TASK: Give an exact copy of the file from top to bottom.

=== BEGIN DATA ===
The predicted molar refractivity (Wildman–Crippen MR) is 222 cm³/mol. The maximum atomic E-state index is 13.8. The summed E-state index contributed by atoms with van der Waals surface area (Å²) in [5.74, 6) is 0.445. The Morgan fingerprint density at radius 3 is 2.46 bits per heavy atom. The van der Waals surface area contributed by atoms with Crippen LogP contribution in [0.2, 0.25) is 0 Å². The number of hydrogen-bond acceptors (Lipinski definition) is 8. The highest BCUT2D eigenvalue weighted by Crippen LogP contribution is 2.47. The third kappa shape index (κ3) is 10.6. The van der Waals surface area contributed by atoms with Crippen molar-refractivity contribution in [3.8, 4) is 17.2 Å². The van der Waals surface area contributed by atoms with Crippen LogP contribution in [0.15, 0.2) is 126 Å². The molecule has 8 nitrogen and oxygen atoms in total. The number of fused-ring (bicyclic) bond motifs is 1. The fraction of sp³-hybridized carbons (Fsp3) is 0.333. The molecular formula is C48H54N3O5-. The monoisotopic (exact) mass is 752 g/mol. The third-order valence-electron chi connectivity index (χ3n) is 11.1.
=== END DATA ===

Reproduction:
The predicted molar refractivity (Wildman–Crippen MR) is 222 cm³/mol. The maximum atomic E-state index is 13.8. The summed E-state index contributed by atoms with van der Waals surface area (Å²) in [5.74, 6) is 0.445. The Morgan fingerprint density at radius 3 is 2.46 bits per heavy atom. The van der Waals surface area contributed by atoms with Crippen LogP contribution in [0.2, 0.25) is 0 Å². The number of hydrogen-bond acceptors (Lipinski definition) is 8. The highest BCUT2D eigenvalue weighted by Crippen LogP contribution is 2.47. The third kappa shape index (κ3) is 10.6. The van der Waals surface area contributed by atoms with Crippen molar-refractivity contribution in [3.8, 4) is 17.2 Å². The van der Waals surface area contributed by atoms with Crippen LogP contribution in [0.15, 0.2) is 126 Å². The molecule has 8 nitrogen and oxygen atoms in total. The number of fused-ring (bicyclic) bond motifs is 1. The fraction of sp³-hybridized carbons (Fsp3) is 0.333. The molecular formula is C48H54N3O5-. The monoisotopic (exact) mass is 752 g/mol. The third-order valence-electron chi connectivity index (χ3n) is 11.1.